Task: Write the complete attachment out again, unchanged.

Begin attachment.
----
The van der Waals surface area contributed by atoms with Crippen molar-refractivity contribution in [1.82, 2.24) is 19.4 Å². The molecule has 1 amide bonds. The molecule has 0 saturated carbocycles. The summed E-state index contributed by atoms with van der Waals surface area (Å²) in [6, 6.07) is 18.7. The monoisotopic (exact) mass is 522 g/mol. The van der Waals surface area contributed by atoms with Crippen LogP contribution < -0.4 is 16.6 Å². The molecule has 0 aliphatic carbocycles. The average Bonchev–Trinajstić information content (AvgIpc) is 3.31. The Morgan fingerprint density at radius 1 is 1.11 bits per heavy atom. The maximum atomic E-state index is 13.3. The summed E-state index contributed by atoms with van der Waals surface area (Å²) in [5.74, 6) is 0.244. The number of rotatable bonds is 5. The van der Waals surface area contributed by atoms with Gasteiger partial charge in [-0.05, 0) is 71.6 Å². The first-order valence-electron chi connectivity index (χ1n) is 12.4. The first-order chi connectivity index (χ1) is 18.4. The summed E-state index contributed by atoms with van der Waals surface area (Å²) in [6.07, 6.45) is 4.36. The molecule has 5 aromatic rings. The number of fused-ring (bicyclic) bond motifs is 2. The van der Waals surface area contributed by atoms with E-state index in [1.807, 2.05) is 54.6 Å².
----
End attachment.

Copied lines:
The van der Waals surface area contributed by atoms with Crippen molar-refractivity contribution in [1.82, 2.24) is 19.4 Å². The molecule has 1 amide bonds. The molecule has 0 saturated carbocycles. The summed E-state index contributed by atoms with van der Waals surface area (Å²) in [6, 6.07) is 18.7. The monoisotopic (exact) mass is 522 g/mol. The van der Waals surface area contributed by atoms with Crippen LogP contribution < -0.4 is 16.6 Å². The molecule has 0 aliphatic carbocycles. The average Bonchev–Trinajstić information content (AvgIpc) is 3.31. The Morgan fingerprint density at radius 1 is 1.11 bits per heavy atom. The maximum atomic E-state index is 13.3. The summed E-state index contributed by atoms with van der Waals surface area (Å²) in [5.74, 6) is 0.244. The number of rotatable bonds is 5. The van der Waals surface area contributed by atoms with Gasteiger partial charge in [-0.05, 0) is 71.6 Å². The first-order valence-electron chi connectivity index (χ1n) is 12.4. The first-order chi connectivity index (χ1) is 18.4. The summed E-state index contributed by atoms with van der Waals surface area (Å²) in [6.07, 6.45) is 4.36. The molecule has 5 aromatic rings. The number of fused-ring (bicyclic) bond motifs is 2. The van der Waals surface area contributed by atoms with E-state index in [1.807, 2.05) is 54.6 Å².